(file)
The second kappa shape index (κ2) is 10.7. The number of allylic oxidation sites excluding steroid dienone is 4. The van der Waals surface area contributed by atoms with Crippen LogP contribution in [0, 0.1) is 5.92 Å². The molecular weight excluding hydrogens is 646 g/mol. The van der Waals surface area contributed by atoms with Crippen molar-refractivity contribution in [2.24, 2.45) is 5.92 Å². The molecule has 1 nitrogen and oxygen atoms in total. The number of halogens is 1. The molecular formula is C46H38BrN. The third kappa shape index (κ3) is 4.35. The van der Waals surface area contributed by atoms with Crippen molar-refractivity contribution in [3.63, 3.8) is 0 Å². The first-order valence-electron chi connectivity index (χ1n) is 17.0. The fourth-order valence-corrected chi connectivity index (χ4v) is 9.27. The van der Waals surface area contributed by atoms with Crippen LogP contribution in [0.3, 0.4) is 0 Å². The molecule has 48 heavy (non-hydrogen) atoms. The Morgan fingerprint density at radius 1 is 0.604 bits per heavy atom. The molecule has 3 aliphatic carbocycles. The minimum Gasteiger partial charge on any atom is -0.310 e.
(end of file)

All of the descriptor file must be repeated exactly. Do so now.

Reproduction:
The second kappa shape index (κ2) is 10.7. The number of allylic oxidation sites excluding steroid dienone is 4. The van der Waals surface area contributed by atoms with Crippen LogP contribution in [0, 0.1) is 5.92 Å². The molecular weight excluding hydrogens is 646 g/mol. The van der Waals surface area contributed by atoms with Crippen molar-refractivity contribution in [2.24, 2.45) is 5.92 Å². The molecule has 1 nitrogen and oxygen atoms in total. The number of halogens is 1. The molecular formula is C46H38BrN. The third kappa shape index (κ3) is 4.35. The van der Waals surface area contributed by atoms with Crippen molar-refractivity contribution in [3.63, 3.8) is 0 Å². The first-order valence-electron chi connectivity index (χ1n) is 17.0. The fourth-order valence-corrected chi connectivity index (χ4v) is 9.27. The van der Waals surface area contributed by atoms with Crippen LogP contribution in [0.3, 0.4) is 0 Å². The molecule has 48 heavy (non-hydrogen) atoms. The Morgan fingerprint density at radius 1 is 0.604 bits per heavy atom. The molecule has 3 aliphatic carbocycles. The minimum Gasteiger partial charge on any atom is -0.310 e.